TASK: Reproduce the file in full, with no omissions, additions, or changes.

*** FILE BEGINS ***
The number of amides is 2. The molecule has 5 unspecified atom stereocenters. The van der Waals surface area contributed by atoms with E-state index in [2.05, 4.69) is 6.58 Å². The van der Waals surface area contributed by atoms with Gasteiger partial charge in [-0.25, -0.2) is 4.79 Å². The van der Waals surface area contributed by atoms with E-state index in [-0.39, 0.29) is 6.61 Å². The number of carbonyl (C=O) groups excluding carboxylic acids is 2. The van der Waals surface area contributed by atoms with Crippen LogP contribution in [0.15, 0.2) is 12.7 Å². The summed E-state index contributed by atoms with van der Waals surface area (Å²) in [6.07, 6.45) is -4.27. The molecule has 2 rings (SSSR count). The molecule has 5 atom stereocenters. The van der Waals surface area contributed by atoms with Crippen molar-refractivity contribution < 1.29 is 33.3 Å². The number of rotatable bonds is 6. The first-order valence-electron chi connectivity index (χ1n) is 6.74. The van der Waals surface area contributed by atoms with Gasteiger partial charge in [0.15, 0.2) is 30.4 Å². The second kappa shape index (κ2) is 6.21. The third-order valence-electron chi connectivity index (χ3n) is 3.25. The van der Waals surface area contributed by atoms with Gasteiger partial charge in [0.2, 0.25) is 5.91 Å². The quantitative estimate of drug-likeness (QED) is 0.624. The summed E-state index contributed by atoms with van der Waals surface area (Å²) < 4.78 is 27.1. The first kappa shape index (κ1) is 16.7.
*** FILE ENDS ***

The number of amides is 2. The molecule has 5 unspecified atom stereocenters. The van der Waals surface area contributed by atoms with E-state index in [2.05, 4.69) is 6.58 Å². The van der Waals surface area contributed by atoms with Gasteiger partial charge in [-0.25, -0.2) is 4.79 Å². The van der Waals surface area contributed by atoms with E-state index in [-0.39, 0.29) is 6.61 Å². The number of carbonyl (C=O) groups excluding carboxylic acids is 2. The van der Waals surface area contributed by atoms with Crippen LogP contribution in [0.15, 0.2) is 12.7 Å². The summed E-state index contributed by atoms with van der Waals surface area (Å²) in [6.07, 6.45) is -4.27. The molecule has 2 rings (SSSR count). The molecule has 5 atom stereocenters. The van der Waals surface area contributed by atoms with Crippen molar-refractivity contribution < 1.29 is 33.3 Å². The number of rotatable bonds is 6. The first-order valence-electron chi connectivity index (χ1n) is 6.74. The van der Waals surface area contributed by atoms with Gasteiger partial charge in [0.15, 0.2) is 30.4 Å². The second kappa shape index (κ2) is 6.21. The third-order valence-electron chi connectivity index (χ3n) is 3.25. The van der Waals surface area contributed by atoms with Gasteiger partial charge in [0.2, 0.25) is 5.91 Å². The quantitative estimate of drug-likeness (QED) is 0.624. The summed E-state index contributed by atoms with van der Waals surface area (Å²) < 4.78 is 27.1. The first kappa shape index (κ1) is 16.7.